The same can be said about the restaurants, stores, museums, etc. You should be able to easily navigate these cities, especially because Portugal made an effort to equip the main cities with tourism centers, to further provide all the aid and dissipate any doubt you might have.
Now that we set these things aside, let’s delve into the differences.
Known national and internationally as the kingdom of the beaches, Algarve has an incredible particularity: although Porto and Lisbon also have beaches, in Algarve you can have access to the beaches from the South of Portugal, and not only those directed to the West. The beaches that are pointed towards Africa are quite different from the rest of the littoral in Portugal.
The water is warmer, calmer, and shallower, and the sand plain is bigger. These characteristics may not be so cool to surf on, but are perfect for peaceful afternoon within family.
If you want harsher beaches, you can travel as little as 20 miles and experience more intense sensations.
To ease the comparisons, let’s divide it in key-aspects that define the quality of life in these three cities:
Algarve is a place with a relatively recent history of tourism and expat immigration. It is exactly this phenomenon that made Algarve grow to its fame, nowadays.
As such, the region adapted to host people eager to indulge of its wonderful beaches, warm climate and tasty food.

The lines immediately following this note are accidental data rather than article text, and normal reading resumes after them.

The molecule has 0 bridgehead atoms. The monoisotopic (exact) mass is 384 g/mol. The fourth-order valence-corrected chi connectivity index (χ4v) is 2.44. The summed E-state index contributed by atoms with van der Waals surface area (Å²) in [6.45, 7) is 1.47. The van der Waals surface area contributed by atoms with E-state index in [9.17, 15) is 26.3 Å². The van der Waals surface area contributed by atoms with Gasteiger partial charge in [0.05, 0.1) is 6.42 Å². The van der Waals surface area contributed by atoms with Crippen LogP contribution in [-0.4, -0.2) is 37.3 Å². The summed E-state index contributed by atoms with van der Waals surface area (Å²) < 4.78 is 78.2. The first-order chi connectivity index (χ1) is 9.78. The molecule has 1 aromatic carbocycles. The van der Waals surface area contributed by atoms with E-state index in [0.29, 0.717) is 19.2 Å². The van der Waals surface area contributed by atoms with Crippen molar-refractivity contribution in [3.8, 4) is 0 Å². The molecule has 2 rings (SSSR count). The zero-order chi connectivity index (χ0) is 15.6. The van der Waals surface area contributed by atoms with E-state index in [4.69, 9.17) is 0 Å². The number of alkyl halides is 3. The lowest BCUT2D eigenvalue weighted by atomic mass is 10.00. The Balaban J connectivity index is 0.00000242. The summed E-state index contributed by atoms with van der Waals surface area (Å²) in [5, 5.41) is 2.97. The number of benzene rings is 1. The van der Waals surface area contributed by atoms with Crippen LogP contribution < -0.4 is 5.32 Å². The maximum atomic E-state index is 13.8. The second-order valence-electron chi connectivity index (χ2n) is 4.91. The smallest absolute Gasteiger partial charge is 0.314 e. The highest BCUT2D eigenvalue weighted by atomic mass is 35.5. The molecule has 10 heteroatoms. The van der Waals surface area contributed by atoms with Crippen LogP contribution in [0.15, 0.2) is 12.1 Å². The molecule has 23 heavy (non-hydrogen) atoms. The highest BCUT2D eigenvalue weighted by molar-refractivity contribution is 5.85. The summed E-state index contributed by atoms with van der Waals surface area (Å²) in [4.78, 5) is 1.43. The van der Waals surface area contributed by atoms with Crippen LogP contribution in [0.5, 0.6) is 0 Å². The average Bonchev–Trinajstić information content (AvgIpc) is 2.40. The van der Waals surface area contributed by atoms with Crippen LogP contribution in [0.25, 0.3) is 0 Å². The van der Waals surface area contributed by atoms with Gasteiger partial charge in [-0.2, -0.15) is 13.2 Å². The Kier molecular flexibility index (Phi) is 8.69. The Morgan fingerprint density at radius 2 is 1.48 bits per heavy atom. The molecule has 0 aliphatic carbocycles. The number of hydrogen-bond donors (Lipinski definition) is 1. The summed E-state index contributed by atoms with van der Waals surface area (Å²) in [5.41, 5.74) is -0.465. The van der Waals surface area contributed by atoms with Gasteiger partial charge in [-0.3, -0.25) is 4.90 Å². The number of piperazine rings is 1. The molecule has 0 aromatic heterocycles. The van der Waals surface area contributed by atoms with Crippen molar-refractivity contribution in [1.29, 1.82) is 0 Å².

This created a rich industry of entertainment, that is mostly directed to leisure: you should not expect a complex tapestry of culture, but rather an explosive nightlife, golf-clubs, and a general consumption-based lifestyle.
Cost of Living
Because Algarve is mainly a summer region, the cost of living as peaks in this season. The rents go up, and most houses are rented for 2 weeks at the time.
If chosen wisely, and in the calmer season, you can live comfortably for 800€/month.
A T3 (three bedroom apartment) can have a relatively small rent, and the grocery prices are akin to those in the rest of the country.
Add to it the cost of water and electricity (40€ minimum), and Internet (20€ minimum), and the sum will add up to what was said previously.
Algarve has a warm Mediterranean climate, ranging from an average temperature of 11-15ºC in the Winter, and 18º- 31ºC in the Summer.
With endless hours of sun, and pluviosity that is modest, at best, Algarve sits at the top, in what refers to the hospitality of the climate.
It is, indeed, a gem, a small region that, due to its proximity to the sea, and its zone and proximity to Africa, remains tempered throughout the year.
The dishes that the Algarve has to offer are light, but full of soul.
Drinking from the history of the region, that was, and still is, focused heavily in fishing for a living, you can expect an incredible variety of fresh fish and shellfish throughout the year, grilled with a pinch of salt and lemon, served with boiled potatoes and vegetables.
One great dish you ought to experiment at least once is the cataplana, a mixture of different fresh shellfishes, that go great with white wine or beer, and of, course, good friends and light chats.